Tag Archives: Latin America

Great Coffeehouses of Mexico City

Mexico City     Fair Grinds Coffeehouse is constantly trying to learn more about our fairtrade coffee and other coffeehouses and how to source and serve our community better.  On our website the “Around the World” section introduces our customers to good coffee experiences in other countries, especially as we expand the search.

Mexico City is one of the great cities of the world and one of the largest, and people are serious about their coffee, where they buy it, and in some cases the time they spend enjoying it.  Here is a random sampling that Dine’ Butler and I put together while in the city for meetings with ACORN International and our organizers in North and Latin America.

Café La Habana, three shot glasses in a row with one of tequila, one of lime juice, and one of sangrita

Café La Habana is an old favorite of mine and many others in the central business district not too far from Alameda and on Avenida Morelas within sight of Paseo de la Reforma and the Torre del Cabillito on the corner of Morelas and Bucarelli.  Opened in 1952 Café La Habana is large enough to allow many to linger and some do for hours.   On one counter two large hand pump espresso machines stand side by side to maintain the demand for “espress.”  Behind the counter they sell coffee by the pound, but Café La Habana is a full service restaurant and bar in addition to being a coffeehouse, and opens early and stays there late.  Order a tequila as we did after 11 straight hours of organizing meetings and it comes in three shot glasses in a row with one of tequila, one of lime juice, and one of sangrita.  Café La Habana is also legendarily where a very young Fidel Castro and Che Guevara spent many hours over many such cups of coffee planning the Cuban Revolution.  Pictures adorn the walls that make you feel you are still lost in the 50’s today.

El Café Denmedio was a smaller, hip lucky stumble onto place in Solidarity Square a couple of meters away from the Museo Mural Diego Rivera looking towards the great Alameda, one of the worlds outstanding city parks, now undergoing rehabilitation in 2012.  Good baristas and good coffee on a little espresso machine with a distinctive style that includes a coffee bar made from an old stereo system, a table that used to be an old television set, glass covered tables that enclose “napkin art” from customers, and you get the picture of a relaxing place where we enjoyed a two hour meeting with our Latin American organizers.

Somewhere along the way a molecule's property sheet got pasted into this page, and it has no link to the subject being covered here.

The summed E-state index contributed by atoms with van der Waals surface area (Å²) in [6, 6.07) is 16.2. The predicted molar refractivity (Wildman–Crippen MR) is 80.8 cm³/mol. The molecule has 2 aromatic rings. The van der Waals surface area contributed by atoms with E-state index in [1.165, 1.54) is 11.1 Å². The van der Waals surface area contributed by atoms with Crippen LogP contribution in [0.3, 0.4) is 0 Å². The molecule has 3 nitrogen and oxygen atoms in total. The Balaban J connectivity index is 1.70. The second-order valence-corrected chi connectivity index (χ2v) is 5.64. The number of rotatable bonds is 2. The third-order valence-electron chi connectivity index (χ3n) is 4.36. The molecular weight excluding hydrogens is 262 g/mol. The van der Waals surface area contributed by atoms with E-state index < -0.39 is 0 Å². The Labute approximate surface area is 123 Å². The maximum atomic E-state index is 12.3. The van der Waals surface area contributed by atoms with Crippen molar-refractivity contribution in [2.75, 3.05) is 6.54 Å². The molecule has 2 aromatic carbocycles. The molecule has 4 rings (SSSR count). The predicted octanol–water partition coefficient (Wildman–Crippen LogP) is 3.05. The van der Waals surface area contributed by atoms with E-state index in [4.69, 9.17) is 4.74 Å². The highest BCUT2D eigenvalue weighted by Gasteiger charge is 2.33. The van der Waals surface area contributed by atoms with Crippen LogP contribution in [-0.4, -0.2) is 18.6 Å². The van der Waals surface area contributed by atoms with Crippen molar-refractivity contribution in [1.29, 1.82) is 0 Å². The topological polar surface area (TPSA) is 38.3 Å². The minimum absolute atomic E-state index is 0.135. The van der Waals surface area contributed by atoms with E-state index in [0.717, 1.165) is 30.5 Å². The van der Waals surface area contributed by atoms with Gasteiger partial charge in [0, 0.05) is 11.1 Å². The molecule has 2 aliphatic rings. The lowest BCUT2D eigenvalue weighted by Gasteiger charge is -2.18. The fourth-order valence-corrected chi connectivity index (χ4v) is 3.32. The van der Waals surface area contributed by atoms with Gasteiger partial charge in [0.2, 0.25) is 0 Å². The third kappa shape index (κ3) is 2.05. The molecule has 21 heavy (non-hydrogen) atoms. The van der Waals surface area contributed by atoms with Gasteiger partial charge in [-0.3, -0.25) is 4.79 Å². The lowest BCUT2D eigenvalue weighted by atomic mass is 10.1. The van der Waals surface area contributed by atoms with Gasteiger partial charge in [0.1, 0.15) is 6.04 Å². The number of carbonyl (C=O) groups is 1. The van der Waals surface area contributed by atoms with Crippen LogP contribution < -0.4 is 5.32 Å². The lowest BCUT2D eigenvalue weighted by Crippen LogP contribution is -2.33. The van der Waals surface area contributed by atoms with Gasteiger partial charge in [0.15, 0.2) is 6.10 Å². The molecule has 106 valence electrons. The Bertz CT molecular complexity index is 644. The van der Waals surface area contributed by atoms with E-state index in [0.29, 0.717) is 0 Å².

Café El Silo

Café El Silo was a treat we found walking down Avenida Coyoacan having just been at the Lazardo Cardenas marketplace in search of Passmar Café.  Nothing fancy here at the intersections of Avenida Colonia del Valle, Coyoacan, and Concepcion Beistegui, but a good clean cup at a great price for an espresso doble with a half-inch thick crema on top, which is the sign of an excellent barista, a good machine, and a great grind.  Similar to the café cooperativas we hope to develop, Silo was 100% coffee from Mexico, even though the bins were not (and should not) be good storage.  We enjoyed every minute and Dine’ walked away with a cappuccino with an inch high cap!  Say, hola para mi if you go by!

Café El Silo Cappuccino

Café Jarocho

After reading an article by the Coffee Dorks, our main destination was the central plaza of Coyoacan where there are coffeehouses everywhere you look and excellent cups everywhere you turn.  Café Jarocho was worth our search.   Jarocho was a serious coffeehouse that does its own roasting and you can see the bags of Mexican altura stacked up and ready for work.  If you want to sit and sip, then it is the benches anchored to the sidewalk on both sides of the corner where hardly a space was vacant on a Sunday morning as families and aficionados were everywhere, even attracting musicians and other entertainment.  For us the action in the coffeehouse was more than enough for us to handle.  There were rows of machines and banks of refrigerators along with plenty of pictures of the founder, an angel on the roof, and a piggy bank tip jar that just makes you dig in your pockets for some pesos to say thanks for a good cup and a great experience.

Benches and music of Café Jarocho